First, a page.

“To say that probably 10 to 20 per cent of all products in Canada are counterfeited, misrepresented or adulterated is probably a conservative number.”

Sylvain Charlebois is a professor at Dalhousie University and studies global food systems, including the food fraud taking place within them. While he cautioned against Oceana Canada’s methodology, which he said wasn’t scientifically rigorous, he noted that its results are consistent with his own extensive research, which across a few studies found that 25 to 75 per cent of processed food was mislabelled. It’s a broad range, but echoing Levin, Charlebois notes that it’s a difficult industry to crack, with several layers and opportunity for wrongdoing.

“The problem is likely higher than the retail level,” says Charlebois. “It’s probably up the food chain, and it gets more complicated the closer we get to the source. It’s an obscure industry. A lot happens out there at sea.”

Like any black market, determining the market value of fish fraud is challenging — fraudsters aren’t exactly forthcoming about their trade — but Charlebois estimates that it’s a $52 billion industry. To put that in perspective, the United Nations Office on Drugs and Crime estimates that the global cocaine trade is an $84 billion industry. Fraudulent food isn’t a rarity. It’s commonplace, and it’s profitable.

“To say that probably 10 to 20 per cent of all products in Canada are counterfeited, misrepresented or adulterated is probably a conservative number,” says Charlebois. “In seafood it would be above that average.”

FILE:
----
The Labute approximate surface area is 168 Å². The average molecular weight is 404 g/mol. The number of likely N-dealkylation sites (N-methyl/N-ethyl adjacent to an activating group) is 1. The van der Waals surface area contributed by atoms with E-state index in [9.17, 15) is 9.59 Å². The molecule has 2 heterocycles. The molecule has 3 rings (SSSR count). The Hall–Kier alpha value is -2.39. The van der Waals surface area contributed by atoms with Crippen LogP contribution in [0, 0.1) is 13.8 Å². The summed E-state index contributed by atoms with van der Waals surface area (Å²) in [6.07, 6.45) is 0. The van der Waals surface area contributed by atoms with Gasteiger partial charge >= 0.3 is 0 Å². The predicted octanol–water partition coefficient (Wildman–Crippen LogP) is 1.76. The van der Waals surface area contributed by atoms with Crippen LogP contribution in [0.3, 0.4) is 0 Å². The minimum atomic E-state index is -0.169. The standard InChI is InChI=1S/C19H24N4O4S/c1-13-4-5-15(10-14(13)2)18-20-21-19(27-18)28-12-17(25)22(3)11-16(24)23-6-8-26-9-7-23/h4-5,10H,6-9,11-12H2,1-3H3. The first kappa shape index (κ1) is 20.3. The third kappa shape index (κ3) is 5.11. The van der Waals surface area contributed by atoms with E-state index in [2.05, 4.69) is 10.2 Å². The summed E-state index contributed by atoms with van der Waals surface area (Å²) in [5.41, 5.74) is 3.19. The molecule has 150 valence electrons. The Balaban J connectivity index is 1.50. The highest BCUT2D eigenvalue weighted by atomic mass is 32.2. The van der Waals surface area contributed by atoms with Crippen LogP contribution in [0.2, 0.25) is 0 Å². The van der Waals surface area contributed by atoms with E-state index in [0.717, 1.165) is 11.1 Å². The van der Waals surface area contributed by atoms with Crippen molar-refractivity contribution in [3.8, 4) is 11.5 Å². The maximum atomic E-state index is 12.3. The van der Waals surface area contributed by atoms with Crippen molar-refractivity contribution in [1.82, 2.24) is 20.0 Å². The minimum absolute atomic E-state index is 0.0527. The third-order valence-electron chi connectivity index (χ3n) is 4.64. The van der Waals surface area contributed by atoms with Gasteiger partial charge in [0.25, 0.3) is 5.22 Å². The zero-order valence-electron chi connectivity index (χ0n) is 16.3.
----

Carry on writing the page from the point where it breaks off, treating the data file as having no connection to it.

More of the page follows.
“Be skeptical. Price will drive decisions in business, but be suspicious.” 

The answer is an easy one: traceability. Oceana’s report recommends that the Canadian Food Inspection Agency require key information to follow all seafood products from the boat to final sale, including catch documentation for all domestic and imported seafood, and strict labelling that identifies the exact species and whether or not the fish was farmed or wild-caught. Implementing it, however, is a monumental challenge that will take some time, requiring buy-in from chefs, distributors, suppliers and the global fishing industry. The political will for change might not even exist, either. In Europe, it took the 2013 horse meat scandal, in which ground beef was found to have contained horse, to prompt an overhaul of its traceability requirements. So until Canada’s own horse meat moment, what’s a chef to do?

“Chefs and whoever else is buying seafood should ask for the specific species, not just the labelled one,” says Levin. “They should ask exactly where it came from and how it was caught. That kind of information should be available to them.” Levin also recommends that chefs try to shorten their own supply chains by buying domestically from trusted sources that can provide the additional information that ought already be supplied. Levin singles out a few reliable distributors, including Afishionado Fishmongers in Halifax and Hooked in Toronto.

Charlebois’ advice is more succinct: “Be skeptical. Price will drive decisions in business, but be suspicious.” In the end, he says, it boils down to trust.